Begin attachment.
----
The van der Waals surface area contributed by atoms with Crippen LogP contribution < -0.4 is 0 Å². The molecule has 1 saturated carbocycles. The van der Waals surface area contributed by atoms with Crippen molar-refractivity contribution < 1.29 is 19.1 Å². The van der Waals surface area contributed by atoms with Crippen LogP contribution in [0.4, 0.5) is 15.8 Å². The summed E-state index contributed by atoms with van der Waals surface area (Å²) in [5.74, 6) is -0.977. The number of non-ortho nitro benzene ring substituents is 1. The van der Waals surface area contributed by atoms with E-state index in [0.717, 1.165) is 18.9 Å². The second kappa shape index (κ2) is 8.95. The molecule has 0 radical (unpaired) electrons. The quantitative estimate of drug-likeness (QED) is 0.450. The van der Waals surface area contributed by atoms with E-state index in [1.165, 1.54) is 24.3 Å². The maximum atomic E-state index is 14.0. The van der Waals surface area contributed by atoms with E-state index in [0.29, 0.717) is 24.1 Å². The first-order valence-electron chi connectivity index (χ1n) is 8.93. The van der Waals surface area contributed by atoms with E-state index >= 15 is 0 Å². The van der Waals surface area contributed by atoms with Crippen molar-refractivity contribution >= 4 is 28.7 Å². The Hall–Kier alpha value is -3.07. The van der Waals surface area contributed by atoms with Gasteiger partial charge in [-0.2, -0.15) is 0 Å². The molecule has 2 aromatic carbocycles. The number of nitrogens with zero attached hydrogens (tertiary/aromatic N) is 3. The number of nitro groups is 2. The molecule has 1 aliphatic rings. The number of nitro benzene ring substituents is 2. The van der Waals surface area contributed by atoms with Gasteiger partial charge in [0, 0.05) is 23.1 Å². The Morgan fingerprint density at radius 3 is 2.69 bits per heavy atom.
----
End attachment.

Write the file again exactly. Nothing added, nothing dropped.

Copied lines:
The van der Waals surface area contributed by atoms with Crippen LogP contribution < -0.4 is 0 Å². The molecule has 1 saturated carbocycles. The van der Waals surface area contributed by atoms with Crippen molar-refractivity contribution < 1.29 is 19.1 Å². The van der Waals surface area contributed by atoms with Crippen LogP contribution in [0.4, 0.5) is 15.8 Å². The summed E-state index contributed by atoms with van der Waals surface area (Å²) in [5.74, 6) is -0.977. The number of non-ortho nitro benzene ring substituents is 1. The van der Waals surface area contributed by atoms with E-state index in [0.717, 1.165) is 18.9 Å². The second kappa shape index (κ2) is 8.95. The molecule has 0 radical (unpaired) electrons. The quantitative estimate of drug-likeness (QED) is 0.450. The van der Waals surface area contributed by atoms with E-state index in [1.165, 1.54) is 24.3 Å². The maximum atomic E-state index is 14.0. The van der Waals surface area contributed by atoms with E-state index in [0.29, 0.717) is 24.1 Å². The first-order valence-electron chi connectivity index (χ1n) is 8.93. The van der Waals surface area contributed by atoms with E-state index >= 15 is 0 Å². The van der Waals surface area contributed by atoms with Crippen molar-refractivity contribution >= 4 is 28.7 Å². The Hall–Kier alpha value is -3.07. The van der Waals surface area contributed by atoms with Gasteiger partial charge in [-0.2, -0.15) is 0 Å². The molecule has 2 aromatic carbocycles. The number of nitrogens with zero attached hydrogens (tertiary/aromatic N) is 3. The number of nitro groups is 2. The molecule has 1 aliphatic rings. The number of nitro benzene ring substituents is 2. The van der Waals surface area contributed by atoms with Gasteiger partial charge in [0, 0.05) is 23.1 Å². The Morgan fingerprint density at radius 3 is 2.69 bits per heavy atom.